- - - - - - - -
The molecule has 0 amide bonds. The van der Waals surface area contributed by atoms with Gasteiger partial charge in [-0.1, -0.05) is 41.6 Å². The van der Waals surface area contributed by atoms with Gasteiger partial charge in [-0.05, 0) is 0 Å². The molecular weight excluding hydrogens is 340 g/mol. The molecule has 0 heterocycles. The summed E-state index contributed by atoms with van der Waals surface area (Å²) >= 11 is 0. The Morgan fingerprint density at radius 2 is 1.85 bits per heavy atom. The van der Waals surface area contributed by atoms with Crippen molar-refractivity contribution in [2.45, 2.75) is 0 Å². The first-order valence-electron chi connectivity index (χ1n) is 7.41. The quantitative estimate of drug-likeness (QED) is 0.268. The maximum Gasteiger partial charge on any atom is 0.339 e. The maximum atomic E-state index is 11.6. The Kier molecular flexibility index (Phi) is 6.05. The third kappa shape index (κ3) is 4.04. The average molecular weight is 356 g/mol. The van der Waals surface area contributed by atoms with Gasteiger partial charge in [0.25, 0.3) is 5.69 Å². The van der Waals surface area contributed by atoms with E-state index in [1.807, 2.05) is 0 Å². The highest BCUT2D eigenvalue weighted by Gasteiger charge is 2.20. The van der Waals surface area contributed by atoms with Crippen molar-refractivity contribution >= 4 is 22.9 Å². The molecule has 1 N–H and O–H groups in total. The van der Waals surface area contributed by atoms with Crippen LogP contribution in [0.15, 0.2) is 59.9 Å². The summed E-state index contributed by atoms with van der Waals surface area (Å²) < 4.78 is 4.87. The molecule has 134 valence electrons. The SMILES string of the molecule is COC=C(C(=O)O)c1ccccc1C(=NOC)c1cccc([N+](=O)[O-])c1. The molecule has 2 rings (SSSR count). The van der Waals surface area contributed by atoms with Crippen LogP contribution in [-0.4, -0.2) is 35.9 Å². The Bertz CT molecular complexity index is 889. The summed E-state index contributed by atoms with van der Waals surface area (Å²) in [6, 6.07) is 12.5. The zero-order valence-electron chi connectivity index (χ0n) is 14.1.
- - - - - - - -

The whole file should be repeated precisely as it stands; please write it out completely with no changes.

The molecule has 0 amide bonds. The van der Waals surface area contributed by atoms with Gasteiger partial charge in [-0.1, -0.05) is 41.6 Å². The van der Waals surface area contributed by atoms with Gasteiger partial charge in [-0.05, 0) is 0 Å². The molecular weight excluding hydrogens is 340 g/mol. The molecule has 0 heterocycles. The summed E-state index contributed by atoms with van der Waals surface area (Å²) >= 11 is 0. The Morgan fingerprint density at radius 2 is 1.85 bits per heavy atom. The van der Waals surface area contributed by atoms with Crippen molar-refractivity contribution in [2.45, 2.75) is 0 Å². The first-order valence-electron chi connectivity index (χ1n) is 7.41. The quantitative estimate of drug-likeness (QED) is 0.268. The maximum Gasteiger partial charge on any atom is 0.339 e. The maximum atomic E-state index is 11.6. The Kier molecular flexibility index (Phi) is 6.05. The third kappa shape index (κ3) is 4.04. The average molecular weight is 356 g/mol. The van der Waals surface area contributed by atoms with Gasteiger partial charge in [0.25, 0.3) is 5.69 Å². The van der Waals surface area contributed by atoms with E-state index in [1.807, 2.05) is 0 Å². The highest BCUT2D eigenvalue weighted by Gasteiger charge is 2.20. The van der Waals surface area contributed by atoms with Crippen molar-refractivity contribution >= 4 is 22.9 Å². The molecule has 1 N–H and O–H groups in total. The van der Waals surface area contributed by atoms with Crippen LogP contribution in [0.15, 0.2) is 59.9 Å². The summed E-state index contributed by atoms with van der Waals surface area (Å²) < 4.78 is 4.87. The molecule has 134 valence electrons. The SMILES string of the molecule is COC=C(C(=O)O)c1ccccc1C(=NOC)c1cccc([N+](=O)[O-])c1. The molecule has 2 rings (SSSR count). The van der Waals surface area contributed by atoms with Crippen LogP contribution in [-0.4, -0.2) is 35.9 Å². The Bertz CT molecular complexity index is 889. The summed E-state index contributed by atoms with van der Waals surface area (Å²) in [6, 6.07) is 12.5. The zero-order valence-electron chi connectivity index (χ0n) is 14.1.